Acton bequeathed his villa, including its extensive art collection, to New York University. The Pietra Library contains two Vale Press books: Michael Field, Julia Domna (1903) and Shakespeare's The Tragedy of Antony and Cleopatra (1900), two books designed by Ricketts: a first edition of Oscar Wilde's The Picture of Dorian Gray (London: Ward Lock, 1891) and Lord de Tabley's Poems Dramatic and Lyrical (London: Elkin Mathews and John Lane; New York: Macmillan and Company, 1893), as well as Ricketts's own collection of essays Pages on Art (London: Constable, 1913).

His visit to Ricketts is recorded in a letter written by Acton to the author Ralph Ricketts (1902-1998) in October 1972. He remembered that Ricketts's taste was exquisite, that he hated C├ęzanne and post-impressionism, and that Ricketts and Acton were both friends of the artist Thomas Lowinsky.

Ricketts had given Acton a tour of Lansdowne House, subtly commenting on each work of art - and he remembered Ricketts as a delightful and stimulating companion.

He mentions also that he wrote a review of Self-Portrait in 1940, but that he had lost the book and the review with it. Said to be published in World Review, I have not been able to locate  a copy yet.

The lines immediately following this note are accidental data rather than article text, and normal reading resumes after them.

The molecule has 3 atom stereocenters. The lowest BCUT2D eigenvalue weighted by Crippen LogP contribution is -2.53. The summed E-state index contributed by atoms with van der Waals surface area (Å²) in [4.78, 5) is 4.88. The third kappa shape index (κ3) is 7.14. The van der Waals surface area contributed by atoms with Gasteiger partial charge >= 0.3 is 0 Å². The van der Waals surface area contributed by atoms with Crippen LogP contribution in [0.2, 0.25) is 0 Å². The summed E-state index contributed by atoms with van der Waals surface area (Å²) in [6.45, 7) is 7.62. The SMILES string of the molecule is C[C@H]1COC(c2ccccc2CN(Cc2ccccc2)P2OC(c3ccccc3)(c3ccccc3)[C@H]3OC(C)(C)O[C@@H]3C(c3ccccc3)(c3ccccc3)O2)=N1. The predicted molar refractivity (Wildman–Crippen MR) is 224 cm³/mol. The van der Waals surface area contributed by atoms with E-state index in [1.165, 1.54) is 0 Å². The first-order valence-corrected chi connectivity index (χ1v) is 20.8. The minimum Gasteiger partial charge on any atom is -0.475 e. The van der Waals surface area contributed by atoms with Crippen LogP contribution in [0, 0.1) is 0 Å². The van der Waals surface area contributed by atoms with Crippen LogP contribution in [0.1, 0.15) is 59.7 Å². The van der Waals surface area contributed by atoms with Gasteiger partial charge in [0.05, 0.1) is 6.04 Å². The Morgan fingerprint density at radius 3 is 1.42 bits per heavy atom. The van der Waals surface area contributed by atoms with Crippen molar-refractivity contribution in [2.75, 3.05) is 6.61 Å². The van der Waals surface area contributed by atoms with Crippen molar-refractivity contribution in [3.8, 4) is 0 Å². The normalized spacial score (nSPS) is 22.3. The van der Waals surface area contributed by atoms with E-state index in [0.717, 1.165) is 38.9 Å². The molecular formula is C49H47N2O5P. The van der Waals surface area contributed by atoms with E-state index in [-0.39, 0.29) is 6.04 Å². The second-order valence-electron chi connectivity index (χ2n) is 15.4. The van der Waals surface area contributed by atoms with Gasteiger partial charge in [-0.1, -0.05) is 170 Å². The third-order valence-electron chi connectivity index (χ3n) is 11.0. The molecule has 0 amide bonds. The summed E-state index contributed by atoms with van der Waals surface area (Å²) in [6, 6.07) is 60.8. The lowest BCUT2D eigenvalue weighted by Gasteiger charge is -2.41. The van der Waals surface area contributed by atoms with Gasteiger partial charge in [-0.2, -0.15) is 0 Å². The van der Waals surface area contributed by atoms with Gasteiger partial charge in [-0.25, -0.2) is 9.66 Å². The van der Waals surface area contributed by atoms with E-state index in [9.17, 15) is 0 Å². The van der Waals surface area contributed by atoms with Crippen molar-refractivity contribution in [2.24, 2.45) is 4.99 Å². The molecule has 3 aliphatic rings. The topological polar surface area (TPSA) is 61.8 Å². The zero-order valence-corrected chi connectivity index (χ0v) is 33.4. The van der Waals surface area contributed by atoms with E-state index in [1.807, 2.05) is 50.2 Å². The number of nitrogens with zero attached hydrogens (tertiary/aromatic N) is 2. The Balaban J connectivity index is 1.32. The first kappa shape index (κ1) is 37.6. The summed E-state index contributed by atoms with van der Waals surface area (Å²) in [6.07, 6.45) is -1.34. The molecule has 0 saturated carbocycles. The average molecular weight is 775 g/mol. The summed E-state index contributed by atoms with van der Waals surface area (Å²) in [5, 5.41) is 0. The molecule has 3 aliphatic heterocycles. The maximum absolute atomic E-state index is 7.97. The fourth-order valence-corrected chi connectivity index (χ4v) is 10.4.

The writer Ralph Robert Ricketts was born in Simla in India and an unpublished family story recorded a curious incident:

On one of her visits to England, Ricketts recalled his mother proudly showing his grandfather a drawing of a daffodil, which he had done for her. The old man, possibly fearing that Ricketts would go the way of his distant relation the collector, publisher, designer, and friend of Oscar Wilde, Charles Ricketts, silently tore the drawing into little pieces before sighing and finally saying "we'll say no more about that".

Before Ralph Ricketts published his first novel (A Lady Leaves Home, 1934), J.C. Squire offered him a job at The London Mercury for which he worked until 1939. He suffered from ill-health all his life, writing books during better periods. A leading theme in his novels was the conflict between worldly and spiritual life. The novelist L.P. Hartley praised his novel The Manikin (Faber and Faber, 1956), and became a friend. His last novel appeared in 1961.

Wednesday, December 13, 2023

645. A Drawing for Montezuma?

The collections at the V&A London include a drawing by Ricketts dated - rather broadly - to 1900-1930. It is an unsigned and undated study in pencil of a nude young man, resting on his back (or deceased), with the left arm outstretched beside his head. The measurements are given in inches: 5.125 in (height) by 15 in (width) [c 13 x 38 cm]. The drawing was presented to the V&A by the Art Fund in 1933 and registered as E.1027-1933. [See the V&A website]. 

Charles Ricketts, study of a nude man (pencil)
[V&A, London: E.1027-1933]

If we can assume that this was a preliminary study for a painting - it need not be, of course - then there is really only one painting to consider, and then we can more accurately date the drawing to 1904-1905.

The pose of the body is even more dramatically twisted in the painting, especially the pelvis and upper legs, and the genitals are less pronounced.